Introduction to Kubernetes
Application containerization has gained popularity over the past few years. With increasing popularity of containerized applications, managing these containers became very difficult. Various systems and platforms were introduced to help with the container orchestration. Kubernetes is one of them.
Kubernetes (commonly known as K8s) is an open-source system which provides a platform for automated deployment. Kubernetes helps to manage containerized applications. It is highly scalable and ideal for production-grade large applications.
Kubernetes was designed by Google. The platform was open sourced in 2014 and is now being managed by Cloud Native Computing Foundation.
To get a better understanding of the content in this article, I would recommend you to get familiar with containers first. Read about containers…
Now, let’s have a look at the architecture and some common terms to help us understand the Kubernetes better.
Architecture and terminology:
The container cluster (see the above diagram) is the base of the Kubernetes. All the applications or objects run on top of this cluster. Following components come together to form a cluster –
– Cluster Master:
A cluster master can be described as a decision maker and process manager for the cluster objects. Scheduling, handling authorization and authentication, scaling, handling configurations, handling anomalies etc. are some of the jobs of cluster master.
The cluster master has several components and each component helps to fulfill these jobs. These components are kube-apiserver, etcd, kube-scheduler, Kube-control-manager and cloud-control-manager.
– Node (Worker Machine):
Worker machines or nodes are slave nodes controlled by cluster master. These nodes are used to run containerized applications.
A node or worker machine is a part of the container cluster. It is used to run our containerized applications. There can be more than one node for a single cluster master. Kubelet, kube-proxy and container-runtime are the main components of a node. Each node represents a Container Engine VM Instance. A node can have one or more pods. More about Node…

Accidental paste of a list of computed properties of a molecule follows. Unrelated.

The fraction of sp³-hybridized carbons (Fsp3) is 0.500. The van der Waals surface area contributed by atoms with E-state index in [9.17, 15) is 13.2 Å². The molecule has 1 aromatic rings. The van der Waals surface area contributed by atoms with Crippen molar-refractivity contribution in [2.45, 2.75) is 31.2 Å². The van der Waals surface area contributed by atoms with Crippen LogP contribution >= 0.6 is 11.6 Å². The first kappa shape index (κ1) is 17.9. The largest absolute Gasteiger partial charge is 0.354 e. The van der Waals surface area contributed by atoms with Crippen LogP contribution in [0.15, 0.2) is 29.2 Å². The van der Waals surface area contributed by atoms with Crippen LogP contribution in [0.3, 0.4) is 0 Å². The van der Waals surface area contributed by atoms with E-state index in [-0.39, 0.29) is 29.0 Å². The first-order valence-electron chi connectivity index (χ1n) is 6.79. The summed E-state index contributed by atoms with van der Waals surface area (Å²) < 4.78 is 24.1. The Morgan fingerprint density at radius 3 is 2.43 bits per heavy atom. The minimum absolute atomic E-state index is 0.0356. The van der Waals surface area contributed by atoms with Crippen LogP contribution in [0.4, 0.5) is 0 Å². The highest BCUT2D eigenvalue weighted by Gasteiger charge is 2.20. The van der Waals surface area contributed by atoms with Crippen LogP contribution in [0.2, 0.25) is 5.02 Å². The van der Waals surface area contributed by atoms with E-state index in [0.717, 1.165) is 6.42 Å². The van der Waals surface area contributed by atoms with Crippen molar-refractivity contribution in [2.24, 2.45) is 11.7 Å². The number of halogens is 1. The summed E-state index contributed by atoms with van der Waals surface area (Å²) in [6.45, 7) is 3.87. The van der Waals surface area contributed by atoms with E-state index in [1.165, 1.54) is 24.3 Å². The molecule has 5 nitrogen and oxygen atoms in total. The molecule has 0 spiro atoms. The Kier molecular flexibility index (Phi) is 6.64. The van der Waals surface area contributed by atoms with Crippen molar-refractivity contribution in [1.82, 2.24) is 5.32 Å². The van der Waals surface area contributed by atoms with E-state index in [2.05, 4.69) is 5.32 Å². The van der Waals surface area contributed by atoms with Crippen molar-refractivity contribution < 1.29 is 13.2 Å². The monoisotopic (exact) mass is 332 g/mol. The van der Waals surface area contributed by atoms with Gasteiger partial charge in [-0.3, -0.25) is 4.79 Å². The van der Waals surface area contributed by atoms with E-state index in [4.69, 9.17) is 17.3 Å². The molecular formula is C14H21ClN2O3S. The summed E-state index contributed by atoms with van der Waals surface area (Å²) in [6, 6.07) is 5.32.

Pods are a group of containers that share the same namespace and volumes. A pod can have one or more containers. It is the smallest deployable unit in Kubernetes. If two or more services are tightly coupled then they can be deployed within a single pod else each component of an application can be deployed in a separate pod. For example: If an application uses a Tomcat server, a database server and a proxy server, all of them can be loosely coupled by using separate pods for each of them. These pods can interact with each other using services. Kubernetes manages these pods instead of managing the containers directly. Multiple containers within a pod can interact using localhost server. More about Pod…
A namespace can be used to separate your resources or group them into smaller virtual clusters within a large cluster. Each resource can be assigned to a different namespace and can only interact with other resources present in that namespace. More about Namespace…
Replication controllers are used to control pod’s behavior. A user can specify how many replicas of a pod should be running at a time. Replication controller ensures that a predefined number of replicas of a pod is always running in the system. Whenever a pod encounters an error and gets evicted, a new copy of this pod is created using the user-defined settings in our replication controller. This ensures high availability. More about Replication Controller…
Deployments are somewhat similar to replication controllers. They can be considered as the successor of replication controllers. They inherit all the properties of a replication controller and has some advancements in it. The features of Deployment are listed over here. More about Deployments…